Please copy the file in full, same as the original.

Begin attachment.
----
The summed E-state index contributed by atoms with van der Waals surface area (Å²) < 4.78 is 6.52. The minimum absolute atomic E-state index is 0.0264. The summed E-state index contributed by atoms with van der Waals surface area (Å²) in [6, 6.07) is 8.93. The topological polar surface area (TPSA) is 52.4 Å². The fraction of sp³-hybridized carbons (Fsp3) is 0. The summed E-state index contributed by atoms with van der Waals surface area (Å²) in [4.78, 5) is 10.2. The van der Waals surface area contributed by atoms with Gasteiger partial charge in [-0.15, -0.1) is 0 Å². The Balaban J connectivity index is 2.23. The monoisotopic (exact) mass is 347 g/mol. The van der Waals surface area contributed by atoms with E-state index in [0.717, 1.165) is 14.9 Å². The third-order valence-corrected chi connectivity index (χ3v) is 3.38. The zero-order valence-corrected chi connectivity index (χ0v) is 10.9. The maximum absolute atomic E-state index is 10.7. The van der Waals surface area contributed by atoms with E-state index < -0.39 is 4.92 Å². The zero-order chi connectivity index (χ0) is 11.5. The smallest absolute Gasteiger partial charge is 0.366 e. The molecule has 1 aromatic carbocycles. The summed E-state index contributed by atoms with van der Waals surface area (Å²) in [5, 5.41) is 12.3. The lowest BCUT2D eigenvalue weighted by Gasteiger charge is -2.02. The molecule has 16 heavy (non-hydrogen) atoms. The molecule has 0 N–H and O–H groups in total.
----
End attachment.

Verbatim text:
The summed E-state index contributed by atoms with van der Waals surface area (Å²) < 4.78 is 6.52. The minimum absolute atomic E-state index is 0.0264. The summed E-state index contributed by atoms with van der Waals surface area (Å²) in [6, 6.07) is 8.93. The topological polar surface area (TPSA) is 52.4 Å². The fraction of sp³-hybridized carbons (Fsp3) is 0. The summed E-state index contributed by atoms with van der Waals surface area (Å²) in [4.78, 5) is 10.2. The van der Waals surface area contributed by atoms with Gasteiger partial charge in [-0.15, -0.1) is 0 Å². The Balaban J connectivity index is 2.23. The monoisotopic (exact) mass is 347 g/mol. The van der Waals surface area contributed by atoms with E-state index in [0.717, 1.165) is 14.9 Å². The third-order valence-corrected chi connectivity index (χ3v) is 3.38. The zero-order valence-corrected chi connectivity index (χ0v) is 10.9. The maximum absolute atomic E-state index is 10.7. The van der Waals surface area contributed by atoms with E-state index < -0.39 is 4.92 Å². The zero-order chi connectivity index (χ0) is 11.5. The smallest absolute Gasteiger partial charge is 0.366 e. The molecule has 1 aromatic carbocycles. The summed E-state index contributed by atoms with van der Waals surface area (Å²) in [5, 5.41) is 12.3. The lowest BCUT2D eigenvalue weighted by Gasteiger charge is -2.02. The molecule has 16 heavy (non-hydrogen) atoms. The molecule has 0 N–H and O–H groups in total.